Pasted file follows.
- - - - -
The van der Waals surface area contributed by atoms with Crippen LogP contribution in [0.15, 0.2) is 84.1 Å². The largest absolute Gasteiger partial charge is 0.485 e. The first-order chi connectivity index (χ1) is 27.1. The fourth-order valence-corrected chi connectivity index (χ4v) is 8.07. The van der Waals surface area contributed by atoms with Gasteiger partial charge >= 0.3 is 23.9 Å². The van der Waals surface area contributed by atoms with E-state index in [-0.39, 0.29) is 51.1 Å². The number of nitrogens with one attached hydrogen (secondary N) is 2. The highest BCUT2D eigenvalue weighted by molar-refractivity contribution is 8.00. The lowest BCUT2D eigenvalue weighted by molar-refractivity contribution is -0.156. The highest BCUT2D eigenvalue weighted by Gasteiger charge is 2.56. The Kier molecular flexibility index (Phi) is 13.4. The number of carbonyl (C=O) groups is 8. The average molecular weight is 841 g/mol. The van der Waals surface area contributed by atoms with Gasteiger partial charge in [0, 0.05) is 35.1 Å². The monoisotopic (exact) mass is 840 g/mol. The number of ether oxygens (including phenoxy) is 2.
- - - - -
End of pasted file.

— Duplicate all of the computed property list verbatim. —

The van der Waals surface area contributed by atoms with Crippen LogP contribution in [0.15, 0.2) is 84.1 Å². The largest absolute Gasteiger partial charge is 0.485 e. The first-order chi connectivity index (χ1) is 27.1. The fourth-order valence-corrected chi connectivity index (χ4v) is 8.07. The van der Waals surface area contributed by atoms with Gasteiger partial charge >= 0.3 is 23.9 Å². The van der Waals surface area contributed by atoms with E-state index in [-0.39, 0.29) is 51.1 Å². The number of nitrogens with one attached hydrogen (secondary N) is 2. The highest BCUT2D eigenvalue weighted by molar-refractivity contribution is 8.00. The lowest BCUT2D eigenvalue weighted by molar-refractivity contribution is -0.156. The highest BCUT2D eigenvalue weighted by Gasteiger charge is 2.56. The Kier molecular flexibility index (Phi) is 13.4. The number of carbonyl (C=O) groups is 8. The average molecular weight is 841 g/mol. The van der Waals surface area contributed by atoms with Gasteiger partial charge in [0, 0.05) is 35.1 Å². The monoisotopic (exact) mass is 840 g/mol. The number of ether oxygens (including phenoxy) is 2.